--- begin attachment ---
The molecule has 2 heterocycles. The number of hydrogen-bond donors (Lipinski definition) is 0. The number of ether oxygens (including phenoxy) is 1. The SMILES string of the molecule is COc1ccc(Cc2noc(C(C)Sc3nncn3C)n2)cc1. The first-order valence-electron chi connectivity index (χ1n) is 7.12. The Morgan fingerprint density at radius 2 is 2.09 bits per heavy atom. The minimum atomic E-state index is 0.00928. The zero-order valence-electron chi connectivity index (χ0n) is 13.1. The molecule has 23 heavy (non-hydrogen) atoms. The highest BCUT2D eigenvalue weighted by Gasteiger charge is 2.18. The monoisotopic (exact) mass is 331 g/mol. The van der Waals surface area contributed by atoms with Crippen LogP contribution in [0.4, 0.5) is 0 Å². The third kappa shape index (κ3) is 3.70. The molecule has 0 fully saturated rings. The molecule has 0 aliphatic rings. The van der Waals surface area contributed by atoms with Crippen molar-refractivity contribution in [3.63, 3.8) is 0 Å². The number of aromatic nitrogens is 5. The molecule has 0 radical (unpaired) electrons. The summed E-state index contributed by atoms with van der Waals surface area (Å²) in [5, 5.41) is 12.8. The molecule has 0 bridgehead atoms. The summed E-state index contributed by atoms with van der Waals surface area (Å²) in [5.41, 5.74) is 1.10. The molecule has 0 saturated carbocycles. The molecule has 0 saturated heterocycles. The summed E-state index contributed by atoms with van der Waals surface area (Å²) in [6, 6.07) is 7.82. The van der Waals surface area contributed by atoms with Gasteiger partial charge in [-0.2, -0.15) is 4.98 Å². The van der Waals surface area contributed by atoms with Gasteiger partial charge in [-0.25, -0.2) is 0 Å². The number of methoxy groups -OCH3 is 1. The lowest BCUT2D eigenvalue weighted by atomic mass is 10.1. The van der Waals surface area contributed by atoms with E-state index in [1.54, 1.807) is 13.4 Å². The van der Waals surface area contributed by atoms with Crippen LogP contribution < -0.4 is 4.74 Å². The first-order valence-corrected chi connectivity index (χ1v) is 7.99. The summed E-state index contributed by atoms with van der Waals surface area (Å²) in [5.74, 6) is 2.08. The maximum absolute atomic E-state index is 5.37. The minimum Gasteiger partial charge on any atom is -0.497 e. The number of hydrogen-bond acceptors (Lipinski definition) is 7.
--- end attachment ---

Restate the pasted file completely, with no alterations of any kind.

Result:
The molecule has 2 heterocycles. The number of hydrogen-bond donors (Lipinski definition) is 0. The number of ether oxygens (including phenoxy) is 1. The SMILES string of the molecule is COc1ccc(Cc2noc(C(C)Sc3nncn3C)n2)cc1. The first-order valence-electron chi connectivity index (χ1n) is 7.12. The Morgan fingerprint density at radius 2 is 2.09 bits per heavy atom. The minimum atomic E-state index is 0.00928. The zero-order valence-electron chi connectivity index (χ0n) is 13.1. The molecule has 23 heavy (non-hydrogen) atoms. The highest BCUT2D eigenvalue weighted by Gasteiger charge is 2.18. The monoisotopic (exact) mass is 331 g/mol. The van der Waals surface area contributed by atoms with Crippen LogP contribution in [0.4, 0.5) is 0 Å². The third kappa shape index (κ3) is 3.70. The molecule has 0 fully saturated rings. The molecule has 0 aliphatic rings. The van der Waals surface area contributed by atoms with Crippen molar-refractivity contribution in [3.63, 3.8) is 0 Å². The number of aromatic nitrogens is 5. The molecule has 0 radical (unpaired) electrons. The summed E-state index contributed by atoms with van der Waals surface area (Å²) in [5, 5.41) is 12.8. The molecule has 0 bridgehead atoms. The summed E-state index contributed by atoms with van der Waals surface area (Å²) in [5.41, 5.74) is 1.10. The molecule has 0 saturated carbocycles. The molecule has 0 saturated heterocycles. The summed E-state index contributed by atoms with van der Waals surface area (Å²) in [6, 6.07) is 7.82. The van der Waals surface area contributed by atoms with Gasteiger partial charge in [-0.2, -0.15) is 4.98 Å². The van der Waals surface area contributed by atoms with Gasteiger partial charge in [-0.25, -0.2) is 0 Å². The number of methoxy groups -OCH3 is 1. The lowest BCUT2D eigenvalue weighted by atomic mass is 10.1. The van der Waals surface area contributed by atoms with E-state index in [1.54, 1.807) is 13.4 Å². The van der Waals surface area contributed by atoms with Crippen LogP contribution < -0.4 is 4.74 Å². The first-order valence-corrected chi connectivity index (χ1v) is 7.99. The summed E-state index contributed by atoms with van der Waals surface area (Å²) in [5.74, 6) is 2.08. The maximum absolute atomic E-state index is 5.37. The minimum Gasteiger partial charge on any atom is -0.497 e. The number of hydrogen-bond acceptors (Lipinski definition) is 7.